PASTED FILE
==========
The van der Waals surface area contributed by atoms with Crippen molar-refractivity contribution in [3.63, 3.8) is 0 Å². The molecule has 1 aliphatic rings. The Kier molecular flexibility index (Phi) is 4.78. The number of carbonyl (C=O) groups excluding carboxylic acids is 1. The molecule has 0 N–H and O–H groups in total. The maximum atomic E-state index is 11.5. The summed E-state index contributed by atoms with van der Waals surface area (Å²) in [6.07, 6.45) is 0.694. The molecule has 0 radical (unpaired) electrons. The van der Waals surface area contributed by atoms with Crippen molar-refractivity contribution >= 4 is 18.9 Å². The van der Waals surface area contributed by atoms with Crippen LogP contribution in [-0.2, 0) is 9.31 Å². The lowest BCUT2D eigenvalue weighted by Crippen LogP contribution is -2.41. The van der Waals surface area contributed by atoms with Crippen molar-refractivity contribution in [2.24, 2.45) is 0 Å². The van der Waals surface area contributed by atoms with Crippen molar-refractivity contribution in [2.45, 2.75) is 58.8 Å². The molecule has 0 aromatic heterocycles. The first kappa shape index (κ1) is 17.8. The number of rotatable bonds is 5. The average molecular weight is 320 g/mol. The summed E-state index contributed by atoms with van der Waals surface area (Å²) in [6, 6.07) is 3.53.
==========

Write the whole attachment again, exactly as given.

The van der Waals surface area contributed by atoms with Crippen molar-refractivity contribution in [3.63, 3.8) is 0 Å². The molecule has 1 aliphatic rings. The Kier molecular flexibility index (Phi) is 4.78. The number of carbonyl (C=O) groups excluding carboxylic acids is 1. The molecule has 0 N–H and O–H groups in total. The maximum atomic E-state index is 11.5. The summed E-state index contributed by atoms with van der Waals surface area (Å²) in [6.07, 6.45) is 0.694. The molecule has 0 radical (unpaired) electrons. The van der Waals surface area contributed by atoms with Crippen molar-refractivity contribution >= 4 is 18.9 Å². The van der Waals surface area contributed by atoms with Crippen LogP contribution in [-0.2, 0) is 9.31 Å². The lowest BCUT2D eigenvalue weighted by Crippen LogP contribution is -2.41. The van der Waals surface area contributed by atoms with Crippen molar-refractivity contribution in [2.24, 2.45) is 0 Å². The van der Waals surface area contributed by atoms with Crippen molar-refractivity contribution in [2.45, 2.75) is 58.8 Å². The molecule has 0 aromatic heterocycles. The first kappa shape index (κ1) is 17.8. The number of rotatable bonds is 5. The average molecular weight is 320 g/mol. The summed E-state index contributed by atoms with van der Waals surface area (Å²) in [6, 6.07) is 3.53.